Date: 08/14/2002 at 08:30:34 From: Doctor Rick Subject: Re: Radius of the Earth Hi, John. I take it that you don't want to make use of the radius of curvature at all, and instead you are going with the approach of interpolating between a and b. Perhaps the following web page will convince you that the radius of curvature is really the way to go: GIS FAQ Question 5.1 http://www.census.gov/cgi-bin/geo/gisfaq?Q5.1 This page has a table of radius of curvature versus latitude (just over halfway down the page; r = mean radius of curvature, R' = my M). You will see there that the radius of curvature is GREATEST at the poles and LEAST at the equator, contrary to your calculation based on distance from the center of the earth. In reference to radians, it's not a matter of which gives a better approximation for phi; that would be like saying that meters give a better approximation for a distance than feet. Radians are just a different unit for measuring angles: 1 radian = 180/pi degrees, or 57.295779 degrees. The angle MUST be in radians, however, before you multiply it by the radius (of curvature) to get an arc length. If you use the angle in degrees, you won't just have a worse approximation, you'll be off by a factor of 57.295779 - not even close! I hope this helps. - Doctor Rick, The Math Forum http://mathforum.org/dr.math/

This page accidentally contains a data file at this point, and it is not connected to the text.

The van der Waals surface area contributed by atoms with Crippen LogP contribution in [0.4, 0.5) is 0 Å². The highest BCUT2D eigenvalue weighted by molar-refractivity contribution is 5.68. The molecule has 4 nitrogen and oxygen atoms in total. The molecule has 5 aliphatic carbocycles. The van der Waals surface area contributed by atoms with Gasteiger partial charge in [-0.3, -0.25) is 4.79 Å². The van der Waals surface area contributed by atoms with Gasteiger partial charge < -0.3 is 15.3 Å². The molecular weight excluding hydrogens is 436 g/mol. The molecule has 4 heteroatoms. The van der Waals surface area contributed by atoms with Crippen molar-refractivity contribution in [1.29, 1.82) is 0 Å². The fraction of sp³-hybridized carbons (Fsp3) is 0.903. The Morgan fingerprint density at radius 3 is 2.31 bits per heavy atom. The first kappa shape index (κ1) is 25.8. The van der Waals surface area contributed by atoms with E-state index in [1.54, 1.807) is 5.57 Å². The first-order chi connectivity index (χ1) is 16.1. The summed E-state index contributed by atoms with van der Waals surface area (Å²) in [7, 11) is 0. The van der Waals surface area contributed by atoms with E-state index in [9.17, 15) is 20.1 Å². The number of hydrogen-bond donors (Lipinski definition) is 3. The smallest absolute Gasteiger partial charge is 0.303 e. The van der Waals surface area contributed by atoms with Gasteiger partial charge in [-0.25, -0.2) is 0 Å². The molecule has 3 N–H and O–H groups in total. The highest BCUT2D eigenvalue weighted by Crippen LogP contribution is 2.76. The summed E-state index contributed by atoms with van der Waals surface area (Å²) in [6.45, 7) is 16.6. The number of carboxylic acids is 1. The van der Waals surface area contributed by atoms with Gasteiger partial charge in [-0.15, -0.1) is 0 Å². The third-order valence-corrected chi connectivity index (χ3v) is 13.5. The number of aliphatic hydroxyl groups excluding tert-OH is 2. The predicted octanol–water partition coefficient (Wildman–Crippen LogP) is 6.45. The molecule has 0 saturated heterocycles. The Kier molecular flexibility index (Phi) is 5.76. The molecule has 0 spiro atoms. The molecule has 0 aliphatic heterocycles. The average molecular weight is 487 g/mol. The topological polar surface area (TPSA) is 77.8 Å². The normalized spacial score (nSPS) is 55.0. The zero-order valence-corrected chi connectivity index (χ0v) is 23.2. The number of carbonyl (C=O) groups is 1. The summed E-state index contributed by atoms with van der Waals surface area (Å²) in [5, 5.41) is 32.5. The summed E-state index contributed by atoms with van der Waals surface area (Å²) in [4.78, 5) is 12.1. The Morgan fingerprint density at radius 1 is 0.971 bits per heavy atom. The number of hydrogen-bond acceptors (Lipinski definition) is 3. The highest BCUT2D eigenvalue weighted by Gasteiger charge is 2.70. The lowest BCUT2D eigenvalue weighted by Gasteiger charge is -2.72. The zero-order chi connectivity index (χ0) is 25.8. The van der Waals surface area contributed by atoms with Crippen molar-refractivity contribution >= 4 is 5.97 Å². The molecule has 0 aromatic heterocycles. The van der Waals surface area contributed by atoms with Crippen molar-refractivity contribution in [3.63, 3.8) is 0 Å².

Date: 08/14/2002 at 14:54:25 From: John Vance Subject: Radius of the Earth Hello Dr Math, My assumption was that delta R (change in the length of the radius from the surface to the center of the earth) would be greater moving away from the equator then moving away from the pole and that is why I used a sin function. For example, delta R from 90 degrees to 89 degrees would be less than from 0 degrees to 1 degree. If I have this backward, then possibly I should be using the cosine. You may wonder why I even care about this. We race our birds from distances of 75 miles out to 500 and 600 miles. Each bird carries a band with an RFID chip that holds a unique ID number. Each loft has an antenna that reads the chip upon the bird's return and logs the ID number and the time of arrival to 1/10th of a second. Through GPS we know the Lat and Long of the release point and each loft. We calculate the distance, divide that by the time of flight and derive a velocity for each bird in the race. The velocity is printed on our race results to 1/1000th of a ypm. Some lofts are 70 - 80 miles farther than other lofts in the race so the better we are able to calculate the straight line distance the better we are able to declare the race winner based on the ypm criteria. It is true that the birds do not travel in a straight line, but we must calculate distances as though they do. As it is now, we pay for a surveyor to calculate our distances from each loft to each release point. I want to develop a Web site that would do the calculations for free. Also, we don't know what value the surveyor is using for r so I must be able to justify why my value for r is as accurate as is possible under the circumstances. Sorry it has taken so much of your time to get this far. I have learned a lot from all your input. Thank you! One more thing, and this is possibly why I was confused about the Radii of Curvature: latitude...........r...................R'..................N.......... 00 degrees . 6357 km (3950 mi) . 6336 km (3937 mi) . 6378 km (3963 mi) 15 degrees . 6360 km (3952 mi) . 6340 km (3940 mi) . 6379 km (3964 mi) 30 degrees . 6367 km (3957 mi) . 6352 km (3947 mi) . 6383 km (3966 mi) 45 degrees . 6378 km (3963 mi) . 6367 km (3957 mi) . 6389 km (3970 mi) 60 degrees . 6388 km (3970 mi) . 6383 km (3966 mi) . 6394 km (3973 mi) 75 degrees . 6396 km (3974 mi) . 6395 km (3974 mi) . 6398 km (3975 mi) 90 degrees . 6399 km (3976 mi) . 6399 km (3976 mi) . 6399 km (3976 mi) Would this mean that if I am calculating distance near Lat 45, I should assume the radius of the earth is 6378 km, and if near the equator that the radius is 6399 km? Thanks again for all the time you have spent, John V